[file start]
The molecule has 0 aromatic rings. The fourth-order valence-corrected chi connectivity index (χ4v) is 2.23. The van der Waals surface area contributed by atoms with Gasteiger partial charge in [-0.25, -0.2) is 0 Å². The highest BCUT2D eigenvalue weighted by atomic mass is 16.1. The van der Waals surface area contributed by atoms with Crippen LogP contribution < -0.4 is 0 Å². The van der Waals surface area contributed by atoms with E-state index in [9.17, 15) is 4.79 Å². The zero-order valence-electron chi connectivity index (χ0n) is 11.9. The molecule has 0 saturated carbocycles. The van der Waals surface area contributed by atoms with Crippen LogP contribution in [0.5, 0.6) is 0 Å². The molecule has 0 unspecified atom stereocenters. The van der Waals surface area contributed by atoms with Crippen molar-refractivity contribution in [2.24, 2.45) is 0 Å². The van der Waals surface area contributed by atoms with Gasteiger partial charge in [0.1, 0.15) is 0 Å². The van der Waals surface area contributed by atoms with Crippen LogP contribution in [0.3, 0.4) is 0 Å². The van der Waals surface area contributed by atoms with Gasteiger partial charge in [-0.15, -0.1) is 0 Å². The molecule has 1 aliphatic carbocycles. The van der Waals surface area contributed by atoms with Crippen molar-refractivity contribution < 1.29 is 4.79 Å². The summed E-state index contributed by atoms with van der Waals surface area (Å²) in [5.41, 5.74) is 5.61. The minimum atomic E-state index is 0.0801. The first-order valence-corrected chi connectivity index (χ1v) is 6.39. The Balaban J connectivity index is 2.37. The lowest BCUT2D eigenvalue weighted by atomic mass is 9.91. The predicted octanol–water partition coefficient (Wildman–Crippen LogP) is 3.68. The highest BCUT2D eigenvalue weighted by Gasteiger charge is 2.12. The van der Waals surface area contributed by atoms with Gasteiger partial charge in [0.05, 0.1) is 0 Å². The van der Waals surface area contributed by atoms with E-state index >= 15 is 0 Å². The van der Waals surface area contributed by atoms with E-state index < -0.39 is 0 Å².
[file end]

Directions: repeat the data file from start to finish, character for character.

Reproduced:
The molecule has 0 aromatic rings. The fourth-order valence-corrected chi connectivity index (χ4v) is 2.23. The van der Waals surface area contributed by atoms with Gasteiger partial charge in [-0.25, -0.2) is 0 Å². The highest BCUT2D eigenvalue weighted by atomic mass is 16.1. The van der Waals surface area contributed by atoms with Crippen LogP contribution < -0.4 is 0 Å². The van der Waals surface area contributed by atoms with E-state index in [9.17, 15) is 4.79 Å². The zero-order valence-electron chi connectivity index (χ0n) is 11.9. The molecule has 0 saturated carbocycles. The van der Waals surface area contributed by atoms with Crippen LogP contribution in [0.5, 0.6) is 0 Å². The molecule has 0 unspecified atom stereocenters. The van der Waals surface area contributed by atoms with Crippen molar-refractivity contribution in [2.24, 2.45) is 0 Å². The van der Waals surface area contributed by atoms with Gasteiger partial charge in [0.1, 0.15) is 0 Å². The van der Waals surface area contributed by atoms with Crippen LogP contribution in [0.3, 0.4) is 0 Å². The van der Waals surface area contributed by atoms with Gasteiger partial charge in [-0.15, -0.1) is 0 Å². The molecule has 1 aliphatic carbocycles. The van der Waals surface area contributed by atoms with Crippen molar-refractivity contribution < 1.29 is 4.79 Å². The summed E-state index contributed by atoms with van der Waals surface area (Å²) in [5.41, 5.74) is 5.61. The minimum atomic E-state index is 0.0801. The first-order valence-corrected chi connectivity index (χ1v) is 6.39. The Balaban J connectivity index is 2.37. The lowest BCUT2D eigenvalue weighted by atomic mass is 9.91. The predicted octanol–water partition coefficient (Wildman–Crippen LogP) is 3.68. The highest BCUT2D eigenvalue weighted by Gasteiger charge is 2.12. The van der Waals surface area contributed by atoms with Gasteiger partial charge in [0.05, 0.1) is 0 Å². The van der Waals surface area contributed by atoms with E-state index >= 15 is 0 Å². The van der Waals surface area contributed by atoms with E-state index < -0.39 is 0 Å².